The mother of our patient was given five ampoules of 300,000 units vitamin D during the last trimester. The vitamin D ampoules were thought to be 30,000 units by the gynecologist. When he was considering giving a total amount of 150,000 units of vitamin D, he had inadvertently administered a 10-fold dose. As a result, it was determined that the mother’s vitamin D levels increased to intoxication levels with 142 ng/mL and developed nephrocalcinosis and preterm labor when our case was evaluated due to hypercalcemia. In addition, although our patient’s vitamin D levels decreased, his hypercalcemia returned to normal after a long time despite treatment and his troponin levels and platelet counts were also high for an extended period. We present this case to emphasize that intrauterine vitamin D intoxication (maternal administration of vitamin D at 30 weeks of gestation, delivery at 34 weeks of gestation, intrauterine exposure of toxic vitamin D doses for 4 weeks) affect the set points of vitamin D in the fetus (e.g. 24,25 hydroxylase activity, which is responsible for vitamin D degradation and calcium receptor sensitivity). The changes in set points prolong the treatment process; caution should be taken with vitamin D supplementation during pregnancy.

Hashemipour et al.(5) divided pregnant women with vitamin D levels below 30 ng/mL at 24-26 weeks of gestation into two groups. The first group received 200 mg of calcium and 400 units/day of vitamin D and the second group was administered an additional 50,000 units of vitamin D weekly. They found that the mothers who received an additional 50,000 units/week vitamin D for 8 weeks after 24-26 weeks had more weight gain and that their infants had better growth compared with the group that did not take the additional dose(5). In a study in which breastfeeding mothers used vitamin D for 3 months at a dose of 4.000 units/day or 60,000 units/month, no evidence of toxicity was reported in both mothers and infants receiving breast milk(6,7). In our case, the mother used 5 ampoules of 300,000 IU vitamin D (total 1,500,000 IU) every other day in the last five weeks of gestation and gave birth to her baby with fetal distress due to preterm labor at 34 weeks of gestation. In the literature, there is a case report of a woman who took 300,000 units of vitamin D weekly (5 ampoules as prescribed in our case) in the last 40 days of pregnancy. Her baby’s serum Ca levels were found to be 19.2 mg/dL at the age of nine days, and the mother and the baby’s vitamin D levels were 430 and 480 ng/dL, respectively. It was emphasized that hypercalcemia improved with hydration, furosemide, and prednisolone treatments(8). This is another case of neonatal vitamin D intoxication due to intrauterine vitamin D exposure to toxic levels in the literature. Term birth at normal weight was achieved because the exposure to toxic doses of vitamin D in this case report was in the last 40 days of pregnancy, unlike in our case.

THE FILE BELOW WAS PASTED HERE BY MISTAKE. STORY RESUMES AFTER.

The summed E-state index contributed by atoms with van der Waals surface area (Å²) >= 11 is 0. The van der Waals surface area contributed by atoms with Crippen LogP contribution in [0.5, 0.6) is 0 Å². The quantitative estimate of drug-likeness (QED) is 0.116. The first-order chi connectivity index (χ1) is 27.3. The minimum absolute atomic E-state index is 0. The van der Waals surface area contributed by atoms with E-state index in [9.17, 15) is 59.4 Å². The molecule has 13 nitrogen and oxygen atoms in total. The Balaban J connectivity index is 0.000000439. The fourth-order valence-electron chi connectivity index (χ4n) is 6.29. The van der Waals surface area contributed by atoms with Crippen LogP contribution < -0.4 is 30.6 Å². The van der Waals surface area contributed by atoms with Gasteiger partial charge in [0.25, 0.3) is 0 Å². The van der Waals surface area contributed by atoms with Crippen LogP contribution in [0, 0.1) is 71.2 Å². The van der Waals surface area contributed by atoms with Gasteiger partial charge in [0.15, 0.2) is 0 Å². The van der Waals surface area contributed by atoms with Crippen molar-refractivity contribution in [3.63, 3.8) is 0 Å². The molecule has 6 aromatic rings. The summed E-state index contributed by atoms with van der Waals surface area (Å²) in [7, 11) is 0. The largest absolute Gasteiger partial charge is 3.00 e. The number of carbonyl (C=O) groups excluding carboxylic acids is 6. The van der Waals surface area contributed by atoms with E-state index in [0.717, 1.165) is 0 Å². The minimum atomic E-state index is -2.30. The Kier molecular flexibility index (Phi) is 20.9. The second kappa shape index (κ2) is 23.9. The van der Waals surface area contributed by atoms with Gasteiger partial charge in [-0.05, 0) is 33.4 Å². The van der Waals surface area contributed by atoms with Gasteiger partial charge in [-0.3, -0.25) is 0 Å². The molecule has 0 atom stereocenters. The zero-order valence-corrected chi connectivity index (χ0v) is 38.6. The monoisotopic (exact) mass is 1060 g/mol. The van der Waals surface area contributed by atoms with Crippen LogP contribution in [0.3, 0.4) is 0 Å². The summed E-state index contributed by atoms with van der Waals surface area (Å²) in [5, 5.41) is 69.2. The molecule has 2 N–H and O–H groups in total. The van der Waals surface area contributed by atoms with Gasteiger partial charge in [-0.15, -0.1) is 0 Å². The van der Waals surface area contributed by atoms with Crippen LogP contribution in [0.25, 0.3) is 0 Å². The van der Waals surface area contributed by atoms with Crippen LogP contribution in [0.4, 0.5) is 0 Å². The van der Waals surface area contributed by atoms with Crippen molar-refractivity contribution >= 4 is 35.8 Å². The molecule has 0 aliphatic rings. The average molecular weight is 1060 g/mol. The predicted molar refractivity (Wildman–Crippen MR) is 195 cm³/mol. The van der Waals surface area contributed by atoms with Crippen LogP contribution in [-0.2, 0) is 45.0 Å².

Vitamin D intoxication in infants is not very common and has generally been reported due to high-dose vitamin D intake(9). Complications due to maternal high-dose vitamin D intake during pregnancy have been reported very rarely(8,10). In our case, troponin I elevation, hypoxic-ischemic encephalopathy (HIE) and platelet elevation were also observed. In our case, oral alendronate treatment was given and normocalcemia was achieved. In the literature, another patient with transient hypercalcemia due to maternal high-dose vitamin D intake was reported(10). In recent years, it has been observed that physicians are more interested in possible problems related to vitamin D deficiency during pregnancy(2). It has been reported that vitamin D deficiency may be associated with problems such as preeclampsia, gestational diabetes mellitus, postpartum depression, preterm birth, and low birth weight in the literature(1,2). However, excessive and inappropriate doses of vitamin D may cause severe hypercalcemia, which is a life-threatening complication in the neonatal period(8). In this article, we discuss a case of hypercalcemia due to maternal high dose vitamin D intake in the last trimester of pregnancy and a newborn with HIE, thrombocytosis, and troponin I elevation. Our case is presented to draw attention to the negative effects of maternal high dose vitamin D intake during pregnancy, to prevent its random use, and to emphasize the importance of questioning the history of prenatal/postnatal maternal vitamin D intake in the etiology of hypercalcemia in the neonatal period.


Informed Consent: Written informed consent was obtained from the parents of the patient.

Peer-review: Internally peer-reviewed.

Authorship Contributions

Surgical and Medical Practices: G.K.K., M.K., Concept: G.K.K., S.Ç., Design: S.Ç., Data Collection or Processing: Ş.S.E., G.K.K, M.K., S.Ç., Analysis or Interpretation: Ş.S.E., S.Ç., Literature Search: G.K.K., Writing: G.K.K.

Conflict of Interest: The authors declare no conflict of interest.

Financial Disclosure: The authors declared that this study received no financial support.